This limited edition version of The Heritage Cookbook will only be available for purchase between now and June 30th. After that, they’re gone forever! Click here to read more and to purchase a copy for yourself. I’m especially excited about the hardcover’s unique cover, which is taken from a beautiful, custom painting made by one of my favorite artists, Martin at Continuum Watercolors. The physical version will also be the same dimensions as my previous cookbooks (although much thicker!), so they’ll all sit nicely on the same shelf.

If you’re not able to purchase the physical edition, never fear: the digital edition contains all the same content, and is super convenient to take with you on your phone when grocery shopping. Be sure to visit the digital edition landing page to see some more pictures from the book!

I think this is a really neat way to wrap up this chapter of my life. I really hope you love this book as much as I have enjoyed writing it. I think that the recipes you’ll find in The Heritage Cookbook are by far the best I’ve ever written, and the photos are the best I’ve ever taken–I’m very proud of this book. If you have any questions, I’ve also made a handy FAQ page that has all sorts of information. Or leave me a question in the comments below. Enjoy!

click here for the digital edition:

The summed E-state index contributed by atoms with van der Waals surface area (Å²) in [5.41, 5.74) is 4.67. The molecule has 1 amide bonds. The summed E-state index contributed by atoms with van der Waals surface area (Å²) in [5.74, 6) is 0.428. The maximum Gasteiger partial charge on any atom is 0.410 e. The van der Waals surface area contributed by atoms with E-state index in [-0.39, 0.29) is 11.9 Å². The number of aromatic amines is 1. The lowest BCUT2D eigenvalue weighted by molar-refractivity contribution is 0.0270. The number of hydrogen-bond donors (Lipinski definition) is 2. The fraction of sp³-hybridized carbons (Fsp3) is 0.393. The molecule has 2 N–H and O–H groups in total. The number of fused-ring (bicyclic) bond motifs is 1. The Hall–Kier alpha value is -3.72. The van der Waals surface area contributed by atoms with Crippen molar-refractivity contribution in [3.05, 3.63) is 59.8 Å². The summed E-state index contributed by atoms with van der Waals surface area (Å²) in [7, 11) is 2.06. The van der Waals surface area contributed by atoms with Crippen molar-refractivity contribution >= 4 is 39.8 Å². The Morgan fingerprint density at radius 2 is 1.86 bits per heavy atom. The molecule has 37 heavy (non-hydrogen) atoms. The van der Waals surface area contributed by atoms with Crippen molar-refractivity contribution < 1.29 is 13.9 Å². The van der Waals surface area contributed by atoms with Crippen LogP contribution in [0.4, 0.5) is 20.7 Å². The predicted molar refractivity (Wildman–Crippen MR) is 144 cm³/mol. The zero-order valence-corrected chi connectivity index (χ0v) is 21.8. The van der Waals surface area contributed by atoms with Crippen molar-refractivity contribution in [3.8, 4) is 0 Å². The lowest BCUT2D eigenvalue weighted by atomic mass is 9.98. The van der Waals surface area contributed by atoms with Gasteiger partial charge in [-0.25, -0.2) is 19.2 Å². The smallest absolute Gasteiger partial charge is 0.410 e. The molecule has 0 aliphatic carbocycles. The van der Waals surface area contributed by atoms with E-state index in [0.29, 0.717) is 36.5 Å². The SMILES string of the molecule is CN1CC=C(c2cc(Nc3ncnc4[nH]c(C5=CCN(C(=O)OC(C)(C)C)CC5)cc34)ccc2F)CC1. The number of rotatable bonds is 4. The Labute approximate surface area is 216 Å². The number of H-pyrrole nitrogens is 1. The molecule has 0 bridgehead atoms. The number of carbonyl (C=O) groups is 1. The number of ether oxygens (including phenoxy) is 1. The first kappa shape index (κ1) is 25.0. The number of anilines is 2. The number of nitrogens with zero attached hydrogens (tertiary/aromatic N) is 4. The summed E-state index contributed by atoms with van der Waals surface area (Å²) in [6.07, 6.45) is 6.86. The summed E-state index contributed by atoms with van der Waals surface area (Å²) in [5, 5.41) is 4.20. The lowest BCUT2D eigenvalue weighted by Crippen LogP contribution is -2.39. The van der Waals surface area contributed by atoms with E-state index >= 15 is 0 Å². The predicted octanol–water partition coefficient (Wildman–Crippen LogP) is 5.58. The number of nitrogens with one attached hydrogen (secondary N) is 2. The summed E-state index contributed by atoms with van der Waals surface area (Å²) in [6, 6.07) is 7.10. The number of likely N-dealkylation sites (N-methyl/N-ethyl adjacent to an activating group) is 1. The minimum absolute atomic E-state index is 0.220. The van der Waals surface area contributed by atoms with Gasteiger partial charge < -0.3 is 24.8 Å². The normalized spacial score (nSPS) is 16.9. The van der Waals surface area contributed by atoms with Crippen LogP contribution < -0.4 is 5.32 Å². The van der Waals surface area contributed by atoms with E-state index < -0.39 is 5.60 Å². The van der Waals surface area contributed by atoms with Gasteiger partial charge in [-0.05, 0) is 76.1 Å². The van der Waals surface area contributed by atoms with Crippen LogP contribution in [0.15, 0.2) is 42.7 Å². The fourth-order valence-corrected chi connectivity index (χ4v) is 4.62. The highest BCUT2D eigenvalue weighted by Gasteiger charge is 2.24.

also available on:

Click here to buy the limited edition print version

Big news, everyone! I’m officially opening up public recipe testing for my next book, which will be called The Heritage Cookbook. I expect the cookbook to be released in 2018.

This book will focus on recipes developed to align best with your individual heritage and DNA ancestry results. As such, I’ve developed recipes from all over the world, highlighting the unique ancestral makeup of the US population (and giving similar consideration for readers living in countries with historically high immigration, like Canada and Australia). This book is a massive undertaking (300+ recipes!) and has taken over two years to put together – I’m excited to see how you like it!

Here’s the lowdown:
** Follow this link to choose a recipe and complete the submission form.
** Within 48 hours, my lovely wife Janey will email you the recipe plus a link to our feedback form.
** Please test the recipe and submit feedback by January 28th!